• Kalashnikova, M., Escudero, P., & Kidd, E. (2018). The development of fast-mapping and novel word retention strategies in monolingual and bilingual infants. Developmental Science, 21(6): e12674. doi:10.1111/desc.12674.

    Abstract

    The mutual exclusivity (ME) assumption is proposed to facilitate early word learning by guiding infants to map novel words to novel referents. This study assessed the emergence and use of ME to both disambiguate and retain the meanings of novel words across development in 18‐month‐old monolingual and bilingual children (Experiment 1; N = 58), and in a sub‐group of these children again at 24 months of age (Experiment 2: N = 32). Both monolinguals and bilinguals employed ME to select the referent of a novel label to a similar extent at 18 and 24 months. At 18 months, there were also no differences in novel word retention between the two language‐background groups. However, at 24 months, only monolinguals showed the ability to retain these label–object mappings. These findings indicate that the development of the ME assumption as a reliable word‐learning strategy is shaped by children's individual language exposure and experience with language use.

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  • Kanero, J., Geçkin, V., Oranç, C., Mamus, E., Küntay, A. C., & Göksun, T. (2018). Social robots for early language learning: Current evidence and future directions. Child Development Perspectives, 12(3), 146-151. doi:10.1111/cdep.12277.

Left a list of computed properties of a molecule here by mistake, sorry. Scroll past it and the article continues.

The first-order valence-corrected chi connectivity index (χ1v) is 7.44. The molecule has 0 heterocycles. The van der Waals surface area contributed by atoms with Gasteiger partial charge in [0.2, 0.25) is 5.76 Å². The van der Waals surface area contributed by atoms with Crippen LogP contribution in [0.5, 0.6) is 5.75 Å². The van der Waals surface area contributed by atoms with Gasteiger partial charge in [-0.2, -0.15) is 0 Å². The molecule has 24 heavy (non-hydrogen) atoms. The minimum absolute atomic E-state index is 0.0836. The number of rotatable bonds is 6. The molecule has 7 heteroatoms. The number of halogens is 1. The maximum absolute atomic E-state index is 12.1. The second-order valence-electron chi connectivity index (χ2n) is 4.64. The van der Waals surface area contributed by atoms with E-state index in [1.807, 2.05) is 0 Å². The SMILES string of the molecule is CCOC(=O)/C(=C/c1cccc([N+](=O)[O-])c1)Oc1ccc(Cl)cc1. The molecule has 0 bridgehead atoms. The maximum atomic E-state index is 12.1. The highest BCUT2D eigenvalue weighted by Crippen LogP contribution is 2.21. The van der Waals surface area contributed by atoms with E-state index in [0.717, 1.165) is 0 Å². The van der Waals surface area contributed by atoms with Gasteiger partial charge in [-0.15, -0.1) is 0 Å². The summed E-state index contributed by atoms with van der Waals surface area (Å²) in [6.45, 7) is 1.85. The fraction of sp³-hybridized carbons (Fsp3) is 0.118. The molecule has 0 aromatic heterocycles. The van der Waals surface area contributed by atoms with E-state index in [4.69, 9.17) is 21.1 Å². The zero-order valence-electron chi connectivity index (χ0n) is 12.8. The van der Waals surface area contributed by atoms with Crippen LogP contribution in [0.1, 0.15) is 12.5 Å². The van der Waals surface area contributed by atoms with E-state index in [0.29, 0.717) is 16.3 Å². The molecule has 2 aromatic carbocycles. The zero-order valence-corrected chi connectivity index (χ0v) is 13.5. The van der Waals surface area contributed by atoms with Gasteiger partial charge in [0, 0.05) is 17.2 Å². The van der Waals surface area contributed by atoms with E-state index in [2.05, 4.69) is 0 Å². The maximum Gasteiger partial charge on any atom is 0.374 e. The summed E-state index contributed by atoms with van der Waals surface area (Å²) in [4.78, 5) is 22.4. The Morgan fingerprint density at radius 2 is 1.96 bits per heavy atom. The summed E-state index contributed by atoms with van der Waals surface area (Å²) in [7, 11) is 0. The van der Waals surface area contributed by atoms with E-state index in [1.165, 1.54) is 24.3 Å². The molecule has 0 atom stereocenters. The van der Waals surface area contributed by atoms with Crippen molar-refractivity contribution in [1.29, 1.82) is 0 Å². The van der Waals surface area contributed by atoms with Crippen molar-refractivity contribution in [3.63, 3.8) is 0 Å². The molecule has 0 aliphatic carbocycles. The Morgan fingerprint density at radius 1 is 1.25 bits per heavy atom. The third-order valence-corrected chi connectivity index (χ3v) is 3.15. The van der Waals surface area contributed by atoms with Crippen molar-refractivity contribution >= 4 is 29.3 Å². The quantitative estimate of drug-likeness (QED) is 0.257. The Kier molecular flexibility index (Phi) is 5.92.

Abstract

    In this article, we review research on child–robot interaction (CRI) to discuss how social robots can be used to scaffold language learning in young children. First we provide reasons why robots can be useful for teaching first and second languages to children. Then we review studies on CRI that used robots to help children learn vocabulary and produce language. The studies vary in first and second languages and demographics of the learners (typically developing children and children with hearing and communication impairments). We conclude that, although social robots are useful for teaching language to children, evidence suggests that robots are not as effective as human teachers. However, this conclusion is not definitive because robots that tutor students in language have not been evaluated rigorously and technology is advancing rapidly. We suggest that CRI offers an opportunity for research and list possible directions for that work.